That night when he was alone in his room, there appeared a lovely lady. She wore a robe as white as snow, and a wreath of white roses on her head. She addressed him thus:

"I am the Fairy Candide; I wished to see if you were as good as everybody declares you are, and for this reason I changed myself into the little rabbit, and ran to you in my distress, for I know that those who have pity for dumb creatures have still more pity for mankind. I have come to thank you for what you did and to say that I shall always be your friend, and will grant any request you would now like to make."

"Madam," replied the King, "I have one only son whom I love devotedly; he is named Prince Ch‚ri; if you have any good will for me, be a friend to my son."

When the King eventually died, she appeared to the son, the new King, and gave him a very special gift. What was the gift you may ask? Did it help him to be a good king? Did the Fairy Candide keep her promise?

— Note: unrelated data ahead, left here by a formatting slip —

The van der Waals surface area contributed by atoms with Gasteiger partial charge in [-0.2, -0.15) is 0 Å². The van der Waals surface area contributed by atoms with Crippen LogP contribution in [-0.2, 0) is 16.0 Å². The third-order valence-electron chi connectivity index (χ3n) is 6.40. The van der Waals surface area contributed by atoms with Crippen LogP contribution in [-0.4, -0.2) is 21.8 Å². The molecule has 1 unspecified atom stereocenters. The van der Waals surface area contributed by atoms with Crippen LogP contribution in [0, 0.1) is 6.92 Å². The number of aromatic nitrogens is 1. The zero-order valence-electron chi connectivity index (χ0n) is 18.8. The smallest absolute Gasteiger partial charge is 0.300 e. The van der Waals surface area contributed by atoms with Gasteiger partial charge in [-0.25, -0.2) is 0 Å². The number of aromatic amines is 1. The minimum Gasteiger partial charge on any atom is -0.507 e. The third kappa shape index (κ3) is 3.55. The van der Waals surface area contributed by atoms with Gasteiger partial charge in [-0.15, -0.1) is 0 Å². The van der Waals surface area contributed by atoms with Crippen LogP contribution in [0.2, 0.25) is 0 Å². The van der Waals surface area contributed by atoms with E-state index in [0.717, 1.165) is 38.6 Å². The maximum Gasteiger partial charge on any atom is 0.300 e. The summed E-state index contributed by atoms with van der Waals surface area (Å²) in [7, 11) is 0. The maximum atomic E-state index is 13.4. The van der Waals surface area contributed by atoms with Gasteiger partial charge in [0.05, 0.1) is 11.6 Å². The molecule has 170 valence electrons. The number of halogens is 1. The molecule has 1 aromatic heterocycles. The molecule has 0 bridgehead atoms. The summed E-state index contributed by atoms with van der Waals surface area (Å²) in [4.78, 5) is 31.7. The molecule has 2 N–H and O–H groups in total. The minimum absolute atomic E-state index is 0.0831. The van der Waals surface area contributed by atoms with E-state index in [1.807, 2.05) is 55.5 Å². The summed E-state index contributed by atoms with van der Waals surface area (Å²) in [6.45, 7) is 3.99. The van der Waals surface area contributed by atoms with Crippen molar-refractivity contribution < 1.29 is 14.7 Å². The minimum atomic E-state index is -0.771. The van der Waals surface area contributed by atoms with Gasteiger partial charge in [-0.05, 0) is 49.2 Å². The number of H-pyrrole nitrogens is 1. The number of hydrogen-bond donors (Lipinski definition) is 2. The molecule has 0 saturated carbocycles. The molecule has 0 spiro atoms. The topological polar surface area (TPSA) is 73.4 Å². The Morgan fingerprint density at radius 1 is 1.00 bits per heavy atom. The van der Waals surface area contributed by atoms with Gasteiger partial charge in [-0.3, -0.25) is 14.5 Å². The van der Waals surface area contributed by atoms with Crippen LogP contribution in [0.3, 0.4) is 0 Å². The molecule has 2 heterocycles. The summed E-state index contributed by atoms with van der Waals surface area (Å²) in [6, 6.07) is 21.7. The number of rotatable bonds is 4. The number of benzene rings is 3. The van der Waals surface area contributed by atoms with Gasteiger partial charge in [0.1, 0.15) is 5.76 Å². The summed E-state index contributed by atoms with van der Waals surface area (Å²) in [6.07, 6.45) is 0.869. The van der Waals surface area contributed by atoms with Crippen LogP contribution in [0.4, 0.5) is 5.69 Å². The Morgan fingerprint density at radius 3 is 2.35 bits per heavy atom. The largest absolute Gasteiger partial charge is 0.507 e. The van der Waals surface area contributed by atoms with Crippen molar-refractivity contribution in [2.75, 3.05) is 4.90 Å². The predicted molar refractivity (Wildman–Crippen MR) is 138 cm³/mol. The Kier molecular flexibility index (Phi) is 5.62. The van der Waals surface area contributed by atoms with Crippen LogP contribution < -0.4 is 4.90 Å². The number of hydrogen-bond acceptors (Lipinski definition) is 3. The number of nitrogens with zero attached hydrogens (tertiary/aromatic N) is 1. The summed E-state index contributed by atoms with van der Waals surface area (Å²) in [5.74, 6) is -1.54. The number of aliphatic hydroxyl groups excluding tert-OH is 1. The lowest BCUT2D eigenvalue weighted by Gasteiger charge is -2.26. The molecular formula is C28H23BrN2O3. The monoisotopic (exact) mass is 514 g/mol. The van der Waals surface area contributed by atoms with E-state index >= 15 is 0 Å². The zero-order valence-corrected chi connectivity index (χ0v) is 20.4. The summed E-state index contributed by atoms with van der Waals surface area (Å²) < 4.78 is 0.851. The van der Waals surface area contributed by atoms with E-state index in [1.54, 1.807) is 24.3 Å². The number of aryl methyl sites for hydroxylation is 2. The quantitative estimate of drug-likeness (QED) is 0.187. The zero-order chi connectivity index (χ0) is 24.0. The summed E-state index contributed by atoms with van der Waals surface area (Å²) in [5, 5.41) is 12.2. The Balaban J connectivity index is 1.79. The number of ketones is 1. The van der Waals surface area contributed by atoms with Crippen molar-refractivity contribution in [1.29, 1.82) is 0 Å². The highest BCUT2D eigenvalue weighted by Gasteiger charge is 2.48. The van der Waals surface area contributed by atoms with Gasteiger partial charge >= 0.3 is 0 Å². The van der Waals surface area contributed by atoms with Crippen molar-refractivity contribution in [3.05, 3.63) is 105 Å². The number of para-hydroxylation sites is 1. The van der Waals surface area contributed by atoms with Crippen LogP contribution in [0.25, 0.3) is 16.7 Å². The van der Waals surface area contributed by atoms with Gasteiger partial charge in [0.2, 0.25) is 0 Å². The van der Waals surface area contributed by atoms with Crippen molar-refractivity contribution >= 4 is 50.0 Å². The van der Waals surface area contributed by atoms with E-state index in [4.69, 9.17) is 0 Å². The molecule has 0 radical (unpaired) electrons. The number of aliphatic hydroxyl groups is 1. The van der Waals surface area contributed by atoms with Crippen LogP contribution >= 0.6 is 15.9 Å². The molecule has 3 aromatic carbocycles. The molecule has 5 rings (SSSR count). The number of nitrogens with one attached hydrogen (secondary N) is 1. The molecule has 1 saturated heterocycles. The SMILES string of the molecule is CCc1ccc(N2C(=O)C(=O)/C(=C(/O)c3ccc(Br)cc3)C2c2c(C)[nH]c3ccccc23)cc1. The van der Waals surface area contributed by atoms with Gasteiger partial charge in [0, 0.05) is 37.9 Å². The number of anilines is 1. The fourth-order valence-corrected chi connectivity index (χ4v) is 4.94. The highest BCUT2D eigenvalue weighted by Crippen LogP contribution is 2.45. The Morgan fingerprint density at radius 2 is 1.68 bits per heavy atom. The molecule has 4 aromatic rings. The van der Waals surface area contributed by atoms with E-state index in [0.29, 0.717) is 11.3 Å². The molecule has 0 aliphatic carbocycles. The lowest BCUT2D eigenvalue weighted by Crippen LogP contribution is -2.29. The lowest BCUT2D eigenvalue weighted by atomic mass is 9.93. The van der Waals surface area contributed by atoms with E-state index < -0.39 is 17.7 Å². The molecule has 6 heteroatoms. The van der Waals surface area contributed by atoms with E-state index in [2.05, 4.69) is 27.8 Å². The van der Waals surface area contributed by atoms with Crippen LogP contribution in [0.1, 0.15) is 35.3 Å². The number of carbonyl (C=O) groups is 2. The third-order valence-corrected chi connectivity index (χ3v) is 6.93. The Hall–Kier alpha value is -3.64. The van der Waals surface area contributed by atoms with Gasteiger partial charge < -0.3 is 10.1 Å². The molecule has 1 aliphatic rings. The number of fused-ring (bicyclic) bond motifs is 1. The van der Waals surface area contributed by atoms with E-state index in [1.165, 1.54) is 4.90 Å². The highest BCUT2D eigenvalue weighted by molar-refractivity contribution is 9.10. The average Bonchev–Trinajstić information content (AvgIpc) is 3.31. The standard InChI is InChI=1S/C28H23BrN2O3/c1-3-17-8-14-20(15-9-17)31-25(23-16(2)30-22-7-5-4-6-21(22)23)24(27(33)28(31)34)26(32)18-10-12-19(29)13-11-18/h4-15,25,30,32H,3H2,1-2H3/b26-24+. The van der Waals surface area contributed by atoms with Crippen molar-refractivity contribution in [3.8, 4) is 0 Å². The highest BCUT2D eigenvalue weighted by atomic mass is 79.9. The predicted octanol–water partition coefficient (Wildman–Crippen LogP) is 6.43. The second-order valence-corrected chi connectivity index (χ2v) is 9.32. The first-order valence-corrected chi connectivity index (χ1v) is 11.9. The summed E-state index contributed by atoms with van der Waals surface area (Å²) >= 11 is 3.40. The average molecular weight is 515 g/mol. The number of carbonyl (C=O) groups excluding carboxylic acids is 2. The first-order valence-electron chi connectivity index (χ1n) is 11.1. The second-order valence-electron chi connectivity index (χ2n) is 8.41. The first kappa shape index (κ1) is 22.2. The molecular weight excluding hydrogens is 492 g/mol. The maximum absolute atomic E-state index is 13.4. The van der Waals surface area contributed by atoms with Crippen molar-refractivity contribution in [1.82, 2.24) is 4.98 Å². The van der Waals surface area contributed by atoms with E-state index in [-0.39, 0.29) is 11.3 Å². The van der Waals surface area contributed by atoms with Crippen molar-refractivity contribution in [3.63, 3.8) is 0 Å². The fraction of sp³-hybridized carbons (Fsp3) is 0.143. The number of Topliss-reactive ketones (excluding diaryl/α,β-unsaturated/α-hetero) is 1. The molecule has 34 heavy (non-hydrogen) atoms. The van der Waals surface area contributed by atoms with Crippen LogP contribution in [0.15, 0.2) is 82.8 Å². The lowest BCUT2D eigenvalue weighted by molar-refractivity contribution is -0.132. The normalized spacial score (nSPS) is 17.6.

Well, to find the answers to these questions, and others you may have, you will have to download and read this story to find out!

ÿ

BUY ANY 4 BABA INDABA CHILDREN?S STORIES FOR ONLY $1

33% of the profit from the sale of this book will be donated to charities.

INCLUDES LINKS TO DOWNLOAD 8 FREE STORIES

ÿ

Each issue also has a "WHERE IN THE WORLD - LOOK IT UP" section, where young readers are challenged to look up a place on a map somewhere in the world. The place, town or city is relevant to the story. HINT - use Google maps.